Allograft-specific cytokine profiles associate with clinical outcome after islet cell transplantation
Huurman, V A L × Velthuis, J H L Hilbrands, R Tree, T I M Gillard, Pieter van der Meer-Prins, P M W Duinkerken, G Pinkse, G G M Keymeulen, B Roelen, D L Claas, F H J Pipeleers, D G Roep, B O #
Munksgaard International Publishers
American Journal of Transplantation vol:9 issue:2 pages:382-8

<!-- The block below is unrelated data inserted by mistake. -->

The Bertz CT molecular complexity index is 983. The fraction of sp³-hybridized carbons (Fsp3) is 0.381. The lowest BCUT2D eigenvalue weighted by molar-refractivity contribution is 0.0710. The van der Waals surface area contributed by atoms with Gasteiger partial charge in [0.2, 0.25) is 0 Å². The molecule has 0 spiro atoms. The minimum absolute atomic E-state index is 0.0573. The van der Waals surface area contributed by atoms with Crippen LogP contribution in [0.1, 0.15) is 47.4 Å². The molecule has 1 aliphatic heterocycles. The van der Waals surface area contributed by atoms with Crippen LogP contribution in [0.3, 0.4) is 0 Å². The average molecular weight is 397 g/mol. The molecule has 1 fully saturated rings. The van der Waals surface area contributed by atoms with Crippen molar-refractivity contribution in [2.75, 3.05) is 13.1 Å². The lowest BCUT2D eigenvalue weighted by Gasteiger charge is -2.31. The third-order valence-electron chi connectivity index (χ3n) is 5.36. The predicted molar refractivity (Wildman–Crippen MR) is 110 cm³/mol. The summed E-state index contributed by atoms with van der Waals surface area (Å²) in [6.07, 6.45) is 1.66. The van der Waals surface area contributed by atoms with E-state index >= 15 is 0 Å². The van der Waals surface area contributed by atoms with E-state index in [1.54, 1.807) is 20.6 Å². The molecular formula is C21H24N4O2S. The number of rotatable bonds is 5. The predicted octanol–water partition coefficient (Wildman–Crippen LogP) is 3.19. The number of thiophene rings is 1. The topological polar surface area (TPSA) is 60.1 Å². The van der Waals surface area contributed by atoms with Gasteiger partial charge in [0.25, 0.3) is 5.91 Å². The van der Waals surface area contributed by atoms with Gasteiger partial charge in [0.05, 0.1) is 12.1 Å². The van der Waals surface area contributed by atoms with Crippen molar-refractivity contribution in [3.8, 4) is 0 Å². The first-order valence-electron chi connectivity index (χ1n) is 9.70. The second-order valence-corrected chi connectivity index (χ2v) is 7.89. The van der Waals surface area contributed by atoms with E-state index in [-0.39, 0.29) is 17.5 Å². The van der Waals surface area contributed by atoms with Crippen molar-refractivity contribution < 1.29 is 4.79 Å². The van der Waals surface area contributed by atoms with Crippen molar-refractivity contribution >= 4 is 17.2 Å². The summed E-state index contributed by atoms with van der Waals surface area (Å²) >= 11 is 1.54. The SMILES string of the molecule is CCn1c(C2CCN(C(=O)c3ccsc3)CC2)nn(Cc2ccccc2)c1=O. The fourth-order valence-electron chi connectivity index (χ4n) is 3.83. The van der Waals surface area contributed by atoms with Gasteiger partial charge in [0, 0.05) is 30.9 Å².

Islet cell transplantation can cure type 1 diabetes, but allograft rejection and recurrent autoimmunity may contribute to decreasing insulin independence over time. In this study we report the association of allograft-specific proliferative and cytokine profiles with clinical outcome. Peripheral blood mononuclear cells were obtained of 20 islet recipients. Cytokine values in mixed lymphocyte cultures (MLC) were determined using stimulator cells with graft-specific HLA class II. Qualitative and quantitative cytokine profiles were determined before and after islet transplantation, blinded from clinical outcome. Cytotoxic T Lymphocyte precursor (CTLp) assays were performed to determine HLA class I alloreactivity. Allograft-specific cytokine profiles were skewed toward a Th2 or regulatory (Treg) phenotype after transplantation in insulin-independent, but not in insulin-requiring recipients. IFNgamma/IL10 ratio and MLC proliferation decreased after transplantation in insulin-independent recipients (p = 0.006 and p = 0.01, respectively). Production of the Treg cytokine IL10 inversely correlated with proliferation in alloreactive MLC (p = 0.008) and CTLp (p = 0.005). Production of IL10 combined with low-MLC reactivity associated significantly with insulin independence. The significant correlation between allograft-specific cytokine profiles and clinical outcome may reflect the induction of immune regulation in successfully transplanted recipients. Islet donor-specific IL10 production correlates with low alloreactivity and superior islet function.